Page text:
Local stores take a hit
This story was updated on 1/7/16 to protect the identity of sources and 1/8/16 to add another source.
Two E. coli outbreaks that have sickened at least 58 people in nine states including Maryland have been traced to Chipotle Mexican Grill, a popular chain of restaurants serving primarily burritos and tacos.
On Dec. 21, the CDC announced that a new outbreak of a different, rarer strain of E. coli has also been linked to Chipotle. At least five people in Kansas, North Dakota and Oklahoma have fallen ill from this strain of E. coli.
Twenty people were hospitalized, although there have been no deaths linked to the outbreak. No ingredient or worker has yet been found as the cause.
Senior Jesse Griff-McMahon was surprised by the news of the cases. "I always expect large chains to respect the health of its customers. I didn't think E. coli was a prevalent problem in the United States," he said.
A Blair senior, who works at a local Chipotle, said that the restaurant has taken a hit from the outbreak. "There's a lot less people coming now," he said.
Chipotle's stock, Chipotle Mexican Grill, Inc., has also been suffering. As of Dec. 21, it dropped 26% during the last three-month period and is at a 17-month low in regular trading. The company stated it could end the fourth quarter of 2015 with sales down 8-10%, its first decline in history.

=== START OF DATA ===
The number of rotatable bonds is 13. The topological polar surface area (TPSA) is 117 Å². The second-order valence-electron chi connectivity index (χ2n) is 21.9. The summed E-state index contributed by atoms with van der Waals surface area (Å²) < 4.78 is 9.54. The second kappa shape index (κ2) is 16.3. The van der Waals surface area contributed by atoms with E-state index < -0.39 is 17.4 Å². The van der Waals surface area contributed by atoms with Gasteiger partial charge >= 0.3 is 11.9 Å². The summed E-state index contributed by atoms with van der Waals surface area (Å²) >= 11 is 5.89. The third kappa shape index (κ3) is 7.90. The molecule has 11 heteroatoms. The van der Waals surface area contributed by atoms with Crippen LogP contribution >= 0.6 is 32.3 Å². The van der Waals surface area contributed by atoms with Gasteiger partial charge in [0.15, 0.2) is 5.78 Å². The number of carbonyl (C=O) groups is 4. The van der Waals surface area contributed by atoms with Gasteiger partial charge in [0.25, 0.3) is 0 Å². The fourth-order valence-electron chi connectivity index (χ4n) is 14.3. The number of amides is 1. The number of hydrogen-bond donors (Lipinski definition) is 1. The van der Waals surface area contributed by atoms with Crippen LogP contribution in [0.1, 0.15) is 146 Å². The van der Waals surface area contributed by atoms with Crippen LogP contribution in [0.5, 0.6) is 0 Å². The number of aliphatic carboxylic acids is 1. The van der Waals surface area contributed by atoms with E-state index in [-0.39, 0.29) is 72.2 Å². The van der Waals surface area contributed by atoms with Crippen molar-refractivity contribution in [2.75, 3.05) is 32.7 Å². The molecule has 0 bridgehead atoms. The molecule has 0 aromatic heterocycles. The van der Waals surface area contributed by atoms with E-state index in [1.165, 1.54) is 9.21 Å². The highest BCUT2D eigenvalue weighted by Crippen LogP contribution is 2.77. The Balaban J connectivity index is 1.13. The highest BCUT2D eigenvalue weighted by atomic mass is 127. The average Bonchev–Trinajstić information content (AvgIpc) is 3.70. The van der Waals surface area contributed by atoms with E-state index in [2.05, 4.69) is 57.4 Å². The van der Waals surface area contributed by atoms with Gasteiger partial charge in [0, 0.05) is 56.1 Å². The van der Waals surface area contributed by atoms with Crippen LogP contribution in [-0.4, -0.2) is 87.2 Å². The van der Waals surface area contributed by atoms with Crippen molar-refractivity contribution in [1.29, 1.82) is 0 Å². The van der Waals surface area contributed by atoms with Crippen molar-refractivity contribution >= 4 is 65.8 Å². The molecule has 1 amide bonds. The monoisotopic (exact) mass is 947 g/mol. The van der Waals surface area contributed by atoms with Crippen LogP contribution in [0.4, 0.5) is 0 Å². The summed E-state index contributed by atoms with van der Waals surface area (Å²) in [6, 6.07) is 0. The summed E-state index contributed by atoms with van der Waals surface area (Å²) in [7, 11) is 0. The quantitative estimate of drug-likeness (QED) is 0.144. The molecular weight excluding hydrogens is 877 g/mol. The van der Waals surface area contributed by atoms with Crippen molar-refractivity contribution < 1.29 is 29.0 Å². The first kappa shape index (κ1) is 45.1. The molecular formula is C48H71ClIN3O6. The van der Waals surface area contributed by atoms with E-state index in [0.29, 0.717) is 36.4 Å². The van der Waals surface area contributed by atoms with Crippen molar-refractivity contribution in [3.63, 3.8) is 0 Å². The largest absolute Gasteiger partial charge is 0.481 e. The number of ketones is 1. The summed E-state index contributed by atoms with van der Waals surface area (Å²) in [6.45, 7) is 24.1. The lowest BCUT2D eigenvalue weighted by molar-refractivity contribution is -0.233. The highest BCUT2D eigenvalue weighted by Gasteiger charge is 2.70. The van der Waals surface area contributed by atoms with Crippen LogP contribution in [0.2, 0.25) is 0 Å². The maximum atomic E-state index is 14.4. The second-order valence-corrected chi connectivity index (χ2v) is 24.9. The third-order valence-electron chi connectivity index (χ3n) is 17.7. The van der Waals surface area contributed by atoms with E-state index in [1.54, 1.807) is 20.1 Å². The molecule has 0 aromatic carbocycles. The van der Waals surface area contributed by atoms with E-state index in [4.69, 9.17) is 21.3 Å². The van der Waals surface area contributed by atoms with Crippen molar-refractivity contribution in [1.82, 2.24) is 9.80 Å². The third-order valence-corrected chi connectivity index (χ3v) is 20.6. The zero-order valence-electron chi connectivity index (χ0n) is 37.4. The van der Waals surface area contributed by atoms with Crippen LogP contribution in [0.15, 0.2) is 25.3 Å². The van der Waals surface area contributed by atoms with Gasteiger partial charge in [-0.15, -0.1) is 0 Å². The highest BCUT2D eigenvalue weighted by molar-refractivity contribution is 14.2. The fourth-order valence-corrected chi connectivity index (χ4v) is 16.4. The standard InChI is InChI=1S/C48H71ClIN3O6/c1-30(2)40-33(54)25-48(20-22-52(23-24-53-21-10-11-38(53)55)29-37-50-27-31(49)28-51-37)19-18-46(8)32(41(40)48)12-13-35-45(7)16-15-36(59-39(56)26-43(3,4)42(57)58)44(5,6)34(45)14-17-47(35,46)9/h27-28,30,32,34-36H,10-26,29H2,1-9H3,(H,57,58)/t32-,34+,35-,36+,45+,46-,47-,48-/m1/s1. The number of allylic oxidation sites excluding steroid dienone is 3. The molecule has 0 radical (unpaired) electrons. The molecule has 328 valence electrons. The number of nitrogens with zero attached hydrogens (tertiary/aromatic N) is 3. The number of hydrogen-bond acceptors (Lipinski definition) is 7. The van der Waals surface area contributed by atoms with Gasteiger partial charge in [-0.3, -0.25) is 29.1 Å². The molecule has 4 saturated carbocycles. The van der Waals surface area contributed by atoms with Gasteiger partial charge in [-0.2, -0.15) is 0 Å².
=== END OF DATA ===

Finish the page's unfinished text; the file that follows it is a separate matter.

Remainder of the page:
In its annual report, Chipotle acknowledged their chain was at a higher risk for foodborne illnesses but attributed this to its use of "fresh produce and meats rather than frozen" and reliance on "employees cooking with traditional methods rather than automation."
According to their website, Chipotle conducted over 2500 tests on their food in response to the outbreak, all of which tested negative for E. coli. In addition, the chain "[implemented] additional safety procedures, and audits, in all of its 2,000 restaurants" and "[conducted] additional deep cleaning and sanitization in all restaurants worldwide."
However, Griff-McMahon will avoid Chipotle until he is sure the outbreak is over. "I don't think I'll be giving Chipotle my service anymore...I would like to take some time off and see if any more cases arise before eating there again," he said.
After reports of the virus, Chipotle implemented an enhanced food safety program with IEH Laboratories that "included a farm-to-fork assessment of each ingredient."
The Blair senior said that his Chipotle took extra safety precautions. "We already clean for at least an hour every day after closing. Now we are extra strict and have to poke every bit of chicken to make sure it reaches a certain temperature, and we bought new boards specifically for meats," he said.
For some, these measures are not enough. "I hope they will take more precautions to ensure the food is handled properly and they teach their employees about sanitation," Jackson said. According to Jackson, a big step would be to have all employees wear hair nets.
According to the Blair senior, it is safe to eat at local Chipotles. "We make sure the food is safe enough. Many people ask me if we have E. coli. No, we don't," he said.
The chain is already facing at least three lawsuits from sickened customers.
141 students were also sickened in a separate norovirus outbreak at a Chipotle near Boston College in December. That restaurant remains closed.
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